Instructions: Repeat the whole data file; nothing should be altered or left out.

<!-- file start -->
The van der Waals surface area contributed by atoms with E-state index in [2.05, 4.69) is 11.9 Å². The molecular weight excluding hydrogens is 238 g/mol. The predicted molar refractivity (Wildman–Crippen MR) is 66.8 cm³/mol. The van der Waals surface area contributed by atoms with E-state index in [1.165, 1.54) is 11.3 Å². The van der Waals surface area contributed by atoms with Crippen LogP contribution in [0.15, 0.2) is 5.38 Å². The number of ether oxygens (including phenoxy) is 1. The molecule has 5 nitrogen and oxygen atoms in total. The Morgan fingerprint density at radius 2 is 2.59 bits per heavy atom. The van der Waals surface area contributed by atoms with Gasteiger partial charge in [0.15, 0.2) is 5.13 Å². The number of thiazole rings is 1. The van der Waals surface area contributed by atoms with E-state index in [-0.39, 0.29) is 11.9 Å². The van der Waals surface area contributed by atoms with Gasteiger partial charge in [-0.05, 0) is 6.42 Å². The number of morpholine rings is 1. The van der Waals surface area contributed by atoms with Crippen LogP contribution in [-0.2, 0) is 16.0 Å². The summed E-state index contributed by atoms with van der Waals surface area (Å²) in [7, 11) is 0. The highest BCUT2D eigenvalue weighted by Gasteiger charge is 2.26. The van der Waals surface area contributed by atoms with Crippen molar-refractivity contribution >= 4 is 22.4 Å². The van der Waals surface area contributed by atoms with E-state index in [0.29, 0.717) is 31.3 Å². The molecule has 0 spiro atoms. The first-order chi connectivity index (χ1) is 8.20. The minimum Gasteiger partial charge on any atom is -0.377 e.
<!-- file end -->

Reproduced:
The van der Waals surface area contributed by atoms with E-state index in [2.05, 4.69) is 11.9 Å². The molecular weight excluding hydrogens is 238 g/mol. The predicted molar refractivity (Wildman–Crippen MR) is 66.8 cm³/mol. The van der Waals surface area contributed by atoms with E-state index in [1.165, 1.54) is 11.3 Å². The van der Waals surface area contributed by atoms with Crippen LogP contribution in [0.15, 0.2) is 5.38 Å². The number of ether oxygens (including phenoxy) is 1. The molecule has 5 nitrogen and oxygen atoms in total. The Morgan fingerprint density at radius 2 is 2.59 bits per heavy atom. The van der Waals surface area contributed by atoms with Gasteiger partial charge in [0.15, 0.2) is 5.13 Å². The number of thiazole rings is 1. The van der Waals surface area contributed by atoms with E-state index in [-0.39, 0.29) is 11.9 Å². The van der Waals surface area contributed by atoms with Gasteiger partial charge in [-0.05, 0) is 6.42 Å². The number of morpholine rings is 1. The van der Waals surface area contributed by atoms with Crippen LogP contribution in [-0.2, 0) is 16.0 Å². The summed E-state index contributed by atoms with van der Waals surface area (Å²) in [7, 11) is 0. The highest BCUT2D eigenvalue weighted by Gasteiger charge is 2.26. The van der Waals surface area contributed by atoms with Crippen molar-refractivity contribution >= 4 is 22.4 Å². The van der Waals surface area contributed by atoms with E-state index in [0.29, 0.717) is 31.3 Å². The molecule has 0 spiro atoms. The first-order chi connectivity index (χ1) is 8.20. The minimum Gasteiger partial charge on any atom is -0.377 e.